- Operator's British Network Operations Centre to become a Service Operations Centre
- All part of being evermore customer-centric
- Emphasis on how users "feel" about the network
- Pro-active network management. "SOC it to me"
At a press event held in central London yesterday Telefonica announced that its UK NOC will evolve into a SOC. The rationale for the change is that the new Service Operations Centre will enable O2 UK to focus increasingly on "customer-led" network decisions rather than on engineering-led and -based determinations that that have been the industry norm since Alexander Graham Bell was a lad. Nokia, which is in a long-term relationship with Telefonica and O2 UK, is the vendor/partner in the NOC/SOC transmogrification process.
Tim Smith, VP of Nokia Software Europe, explained that in the SOC environment "all incoming data feeds and languages will pass through a mediation platform that translates them to a common language and standardises, analyses and aggregates them" to permit "deep understanding of the customer experience".
In essence, the aim is to provide a commonalised set of customer-led information upon which network decisions (and remedial actions such as proactively preventing service degradation or re-allocating resources and bandwidth) can very quickly be made. It's all about being proactive rather than reactive.
Brendan O’Reilly, CTO of O2 UK, added, " Going forward the emphasis will be more and more on customer-led decisions, the linking of many systems, the application of new analytical tools, the introduction of new metrics and real-time decisions predicated on how customers 'feel' about the network."
A little later, journalist eyebrows were raised when the notion of the tracking of "Customer Delight" was introduced. We were bemused by just how something so subjectively amorphous, transient and elusive might be defined and measured. Fortunately Tim Smith was able to supply at least a partial answer by claiming that reduced customer churn is a prime indicator of Customer Delight (except in part of Asia Minor where Turkish Delight is measured by the kilo).
What's more, it seems Telefonica already has its own scale by which to measure where delighted users stand on the customer satisfaction ladder. It is the NCX (Network Customer Experience) ranking, which currently (well, as at the end of December just past anyway) stands at 79 on a calibration that runs from 1 to 100. Brendan O'Reilly expects the reading will rise by at least a couple of points as the shift from NOC to SOC progresses.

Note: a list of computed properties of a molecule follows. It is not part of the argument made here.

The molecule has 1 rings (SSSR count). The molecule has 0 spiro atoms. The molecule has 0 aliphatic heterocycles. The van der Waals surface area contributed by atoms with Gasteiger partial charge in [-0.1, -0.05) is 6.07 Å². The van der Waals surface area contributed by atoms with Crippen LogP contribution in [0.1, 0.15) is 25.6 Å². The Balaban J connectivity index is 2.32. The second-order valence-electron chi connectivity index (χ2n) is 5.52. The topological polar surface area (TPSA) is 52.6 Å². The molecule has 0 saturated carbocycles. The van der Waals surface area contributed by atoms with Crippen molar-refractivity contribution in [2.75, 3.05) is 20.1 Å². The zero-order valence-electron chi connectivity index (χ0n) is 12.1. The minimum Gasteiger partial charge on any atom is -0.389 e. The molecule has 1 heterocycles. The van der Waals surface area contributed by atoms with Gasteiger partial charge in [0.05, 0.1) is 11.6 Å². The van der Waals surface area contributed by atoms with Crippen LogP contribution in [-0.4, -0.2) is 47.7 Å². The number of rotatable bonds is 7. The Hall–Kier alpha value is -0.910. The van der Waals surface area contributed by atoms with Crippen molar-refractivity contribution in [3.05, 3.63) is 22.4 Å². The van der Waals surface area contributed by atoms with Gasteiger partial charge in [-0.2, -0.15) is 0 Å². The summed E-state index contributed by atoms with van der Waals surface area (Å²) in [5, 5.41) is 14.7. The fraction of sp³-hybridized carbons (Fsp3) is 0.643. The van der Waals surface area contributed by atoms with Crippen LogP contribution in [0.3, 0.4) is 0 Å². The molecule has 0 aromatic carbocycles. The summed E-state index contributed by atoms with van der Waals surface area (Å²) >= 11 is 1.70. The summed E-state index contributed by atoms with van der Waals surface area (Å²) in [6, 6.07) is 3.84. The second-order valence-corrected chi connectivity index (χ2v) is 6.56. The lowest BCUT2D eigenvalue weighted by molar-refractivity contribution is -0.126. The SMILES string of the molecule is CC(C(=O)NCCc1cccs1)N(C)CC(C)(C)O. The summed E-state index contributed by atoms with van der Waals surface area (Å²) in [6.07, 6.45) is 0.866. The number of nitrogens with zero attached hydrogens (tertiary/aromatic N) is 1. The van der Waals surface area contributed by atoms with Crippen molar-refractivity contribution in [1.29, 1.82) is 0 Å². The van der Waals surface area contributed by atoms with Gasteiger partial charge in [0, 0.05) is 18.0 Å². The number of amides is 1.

Most of the questions put to the representatives from Telefonica and Nokia centred on exactly what the tangible benefits between the NOC and the SOC will be and the answers tended towards "this is a work in progress and the measured benefits will become more apparent over time but we are determined on the course we have set ourselves and the industry and the media will be able to judge our performance because we are making ourselves publicly accountable for the delivery of verifiable metrics". And good on Telefonica and Nokia for that.
SOC as important for IoT as for the consumer
Telefonica's evolution from NOC to SOC is already underway in other parts of the world such as Germany, Chile and Argentina but is just beginning in the UK and the initiative in Britain is the first time that Nokia has been the primary vendor in such a process. Telefonica sees "reaching the next level in automated customer experience management" and the flexibility and adaptability that results, "as a key differentiator"
Unsurprisingly, given the wave of network transformation washing around the world, the focus on virtualisation, the cloud, cloud security, network flexibility the Internet of Things, Machine Learning and AI will all have major roles to play. Of course, for IoT it's not a matter of what "good" looks like and IoT devices are highly unlikely ever to be deemed as "delightful" as far as users are concerned, but automation is a big factor in the evolution of the SOC and a forensic approach approach to IoT services - and how they can be improved - is indicated.
Telefonica's UK SOC is in trial phase right now and will go live in Q4 this year when the first use cases will be made public. More will follow as commercial rollout accelerates and the move from network-centric to customer-centric operations continues apace.
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